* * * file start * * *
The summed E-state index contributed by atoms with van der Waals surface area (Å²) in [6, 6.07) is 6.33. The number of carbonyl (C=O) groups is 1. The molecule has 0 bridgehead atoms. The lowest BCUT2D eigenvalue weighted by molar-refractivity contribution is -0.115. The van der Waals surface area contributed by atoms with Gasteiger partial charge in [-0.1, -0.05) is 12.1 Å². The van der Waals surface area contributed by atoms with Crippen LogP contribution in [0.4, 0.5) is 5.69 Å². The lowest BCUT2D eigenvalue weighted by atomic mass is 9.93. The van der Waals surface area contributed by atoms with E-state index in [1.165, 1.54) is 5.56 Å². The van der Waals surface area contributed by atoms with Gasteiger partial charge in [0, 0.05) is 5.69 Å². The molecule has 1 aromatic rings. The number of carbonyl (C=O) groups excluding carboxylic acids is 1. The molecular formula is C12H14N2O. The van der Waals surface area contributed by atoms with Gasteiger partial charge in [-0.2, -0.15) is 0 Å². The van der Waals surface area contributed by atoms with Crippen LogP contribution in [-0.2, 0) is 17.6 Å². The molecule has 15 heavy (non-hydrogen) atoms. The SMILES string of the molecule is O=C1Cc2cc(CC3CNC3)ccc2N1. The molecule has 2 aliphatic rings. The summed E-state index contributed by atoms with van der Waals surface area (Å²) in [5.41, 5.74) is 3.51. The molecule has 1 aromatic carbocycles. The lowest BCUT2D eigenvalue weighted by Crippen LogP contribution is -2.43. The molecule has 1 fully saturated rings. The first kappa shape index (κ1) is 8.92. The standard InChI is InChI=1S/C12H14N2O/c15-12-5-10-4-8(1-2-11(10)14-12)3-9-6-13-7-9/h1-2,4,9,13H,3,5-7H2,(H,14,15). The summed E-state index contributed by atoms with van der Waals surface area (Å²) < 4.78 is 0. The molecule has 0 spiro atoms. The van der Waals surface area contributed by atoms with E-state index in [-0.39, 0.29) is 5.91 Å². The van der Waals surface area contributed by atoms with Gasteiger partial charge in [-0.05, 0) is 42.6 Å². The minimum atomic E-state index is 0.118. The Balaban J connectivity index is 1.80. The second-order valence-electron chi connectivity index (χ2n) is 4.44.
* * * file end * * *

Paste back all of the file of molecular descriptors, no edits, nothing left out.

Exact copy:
The summed E-state index contributed by atoms with van der Waals surface area (Å²) in [6, 6.07) is 6.33. The number of carbonyl (C=O) groups is 1. The molecule has 0 bridgehead atoms. The lowest BCUT2D eigenvalue weighted by molar-refractivity contribution is -0.115. The van der Waals surface area contributed by atoms with Gasteiger partial charge in [-0.1, -0.05) is 12.1 Å². The van der Waals surface area contributed by atoms with Crippen LogP contribution in [0.4, 0.5) is 5.69 Å². The lowest BCUT2D eigenvalue weighted by atomic mass is 9.93. The van der Waals surface area contributed by atoms with E-state index in [1.165, 1.54) is 5.56 Å². The van der Waals surface area contributed by atoms with Gasteiger partial charge in [0, 0.05) is 5.69 Å². The molecule has 1 aromatic rings. The number of carbonyl (C=O) groups excluding carboxylic acids is 1. The molecular formula is C12H14N2O. The van der Waals surface area contributed by atoms with Gasteiger partial charge in [-0.2, -0.15) is 0 Å². The van der Waals surface area contributed by atoms with Crippen LogP contribution in [-0.2, 0) is 17.6 Å². The molecule has 15 heavy (non-hydrogen) atoms. The SMILES string of the molecule is O=C1Cc2cc(CC3CNC3)ccc2N1. The molecule has 2 aliphatic rings. The summed E-state index contributed by atoms with van der Waals surface area (Å²) in [5.41, 5.74) is 3.51. The molecule has 1 aromatic carbocycles. The lowest BCUT2D eigenvalue weighted by Crippen LogP contribution is -2.43. The molecule has 1 fully saturated rings. The first kappa shape index (κ1) is 8.92. The standard InChI is InChI=1S/C12H14N2O/c15-12-5-10-4-8(1-2-11(10)14-12)3-9-6-13-7-9/h1-2,4,9,13H,3,5-7H2,(H,14,15). The summed E-state index contributed by atoms with van der Waals surface area (Å²) < 4.78 is 0. The molecule has 0 spiro atoms. The van der Waals surface area contributed by atoms with E-state index in [-0.39, 0.29) is 5.91 Å². The van der Waals surface area contributed by atoms with Gasteiger partial charge in [-0.05, 0) is 42.6 Å². The minimum atomic E-state index is 0.118. The Balaban J connectivity index is 1.80. The second-order valence-electron chi connectivity index (χ2n) is 4.44.